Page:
I’m interrupting my regularly scheduled post for today to bring you a a few of my thoughts on designing quilts. Jessica from Quilty Habit is currently featuring this topic on her Sewing With Certainty series, so I thought I’d jump in with a few words of my own. :–)
First off, I love designing quilts. I’ll either tweak a commercial pattern (like my Baby French Roses Quilt), or design something original if the mood strikes. Next to machine quilting, I think designing is one of my favorite parts of making a quilt because the possibilities are endless. However, that’s also one of the downsides to designing – sometimes there are too many possibilities that it’s hard to stay focused!
Changing up the color placement and tweaking the borders was a fun way to make it my own.
I’ve recently learned that in quilt-making, good design usually trumps good workmanship. Yes, it’s the best of both worlds to have both in a quilt. However, if the resurgence in popularity of modern Gee’s Bend style quilts are any indication, these amazing quilts gained their fame because of their bold and graphic design, not because of their craftsmanship. I will take a well designed quilt over a perfectly stitched one any day! 🙂
Gee’s Bend Quilt, picture courtesy of WhyQuiltsMatter.org
So where do you start when designing? How about with the basics? Say you want to make a quilt from squares. Start off with a any size square you like (charm packs and layer cakes are a great place to start since they are already precut). Set them side by side in a 6×7 grid and you can make a simple quilt that looks like this:
Christa’s Quick and Easy Charm Pack Quilt
This is a quick, easy and fun design that took almost no thought and effort to put together. So how do you jump off from there into making a truly exciting design? Well, what if you took the same idea of using squares, and threw in a bit of negative space? Then perhaps you could come up with something like this:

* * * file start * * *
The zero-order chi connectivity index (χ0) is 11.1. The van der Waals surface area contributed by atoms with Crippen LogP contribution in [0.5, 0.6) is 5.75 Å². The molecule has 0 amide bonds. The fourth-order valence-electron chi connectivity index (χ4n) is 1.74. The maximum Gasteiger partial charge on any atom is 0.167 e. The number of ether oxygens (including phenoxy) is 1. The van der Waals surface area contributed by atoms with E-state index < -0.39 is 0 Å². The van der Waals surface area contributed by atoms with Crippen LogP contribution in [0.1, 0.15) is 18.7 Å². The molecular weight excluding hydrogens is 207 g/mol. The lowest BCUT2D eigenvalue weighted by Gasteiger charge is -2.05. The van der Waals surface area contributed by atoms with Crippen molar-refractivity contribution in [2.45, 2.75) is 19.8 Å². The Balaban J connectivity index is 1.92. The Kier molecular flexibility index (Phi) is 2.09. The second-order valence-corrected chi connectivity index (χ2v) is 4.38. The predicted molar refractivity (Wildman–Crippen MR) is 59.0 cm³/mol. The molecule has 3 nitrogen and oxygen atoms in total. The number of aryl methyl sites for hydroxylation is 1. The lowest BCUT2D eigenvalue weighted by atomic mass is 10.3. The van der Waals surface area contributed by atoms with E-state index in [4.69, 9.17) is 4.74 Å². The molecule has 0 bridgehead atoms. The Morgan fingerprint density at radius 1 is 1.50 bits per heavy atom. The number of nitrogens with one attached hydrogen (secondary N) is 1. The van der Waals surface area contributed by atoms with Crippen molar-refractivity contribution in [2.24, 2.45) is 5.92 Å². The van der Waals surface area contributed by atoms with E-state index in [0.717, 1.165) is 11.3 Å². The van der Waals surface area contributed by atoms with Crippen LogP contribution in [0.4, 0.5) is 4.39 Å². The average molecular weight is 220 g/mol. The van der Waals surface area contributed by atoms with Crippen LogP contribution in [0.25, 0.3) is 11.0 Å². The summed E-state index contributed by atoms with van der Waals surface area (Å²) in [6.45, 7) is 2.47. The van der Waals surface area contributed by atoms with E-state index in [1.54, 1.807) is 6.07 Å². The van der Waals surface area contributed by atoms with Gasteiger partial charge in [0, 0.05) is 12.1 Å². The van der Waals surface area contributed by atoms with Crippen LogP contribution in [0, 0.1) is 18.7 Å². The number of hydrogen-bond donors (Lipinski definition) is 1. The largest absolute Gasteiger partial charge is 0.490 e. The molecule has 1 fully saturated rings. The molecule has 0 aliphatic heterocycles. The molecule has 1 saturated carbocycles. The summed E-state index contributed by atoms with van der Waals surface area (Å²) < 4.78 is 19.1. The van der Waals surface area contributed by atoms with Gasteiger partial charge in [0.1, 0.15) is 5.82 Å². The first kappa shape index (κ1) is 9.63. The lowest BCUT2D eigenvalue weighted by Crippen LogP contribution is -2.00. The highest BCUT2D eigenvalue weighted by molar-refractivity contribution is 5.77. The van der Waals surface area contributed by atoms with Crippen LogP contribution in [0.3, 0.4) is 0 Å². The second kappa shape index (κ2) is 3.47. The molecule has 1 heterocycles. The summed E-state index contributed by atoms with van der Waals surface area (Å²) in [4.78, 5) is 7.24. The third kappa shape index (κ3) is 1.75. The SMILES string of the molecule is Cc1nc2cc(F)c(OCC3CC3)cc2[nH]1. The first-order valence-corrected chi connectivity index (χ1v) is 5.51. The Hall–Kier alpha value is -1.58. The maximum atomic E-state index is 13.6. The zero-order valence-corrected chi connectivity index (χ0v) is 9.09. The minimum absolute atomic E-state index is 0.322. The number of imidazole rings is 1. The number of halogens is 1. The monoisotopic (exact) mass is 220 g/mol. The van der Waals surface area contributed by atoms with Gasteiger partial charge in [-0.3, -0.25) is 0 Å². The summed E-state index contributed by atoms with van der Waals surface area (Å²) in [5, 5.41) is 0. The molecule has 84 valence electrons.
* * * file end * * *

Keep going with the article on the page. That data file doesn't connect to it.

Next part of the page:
“Busy Hands” quilt construction, using Bungle Jungle precuts
This is very neat and orderly, but play around the spacing and orientation of your blocks to create a totally different and modern look:
Alternate Arrangement – I didn’t use this one but I think I need to make a similar quilt sometime!
Let’s get back to our simple squares again and go off in a different direction. Try using larger squares connected with sashing and cornerstones:
EQ7 design sketch by Christa Watson
Now, what if you limited your color palette to just one or two colors and put sashing around each and every block? Notice how much of a graphic punch is added when the focal point (the color) really contrasts from the background as in Sea of Squares:
Sea of Squares by Christa Watson
One last thing to try: take your squares, surround half of them with solid frames, and resize the rest to match. Ditch the cornerstones and remove few of the blocks to create more negative space. Isn’t this a fantastic modern design?:
Love Squared, picture by Lindsey Weight and shared with permission
The beautiful quilt above was designed and made by my talented friend Lindsey from Inspiring Creations – and no – she didn’t design it based on my examples. I actually started with her design and worked backwards while writing this post. I pulled examples of my own quilts to illustrate how I would go about designing a quilt like this. Click here for her free quilt pattern!
Now I invite you to play around with other shapes and see what you can come up with. Next on my agenda: playing with HST’s (half-square triangles)!
So many design possibilities… “sew” little time!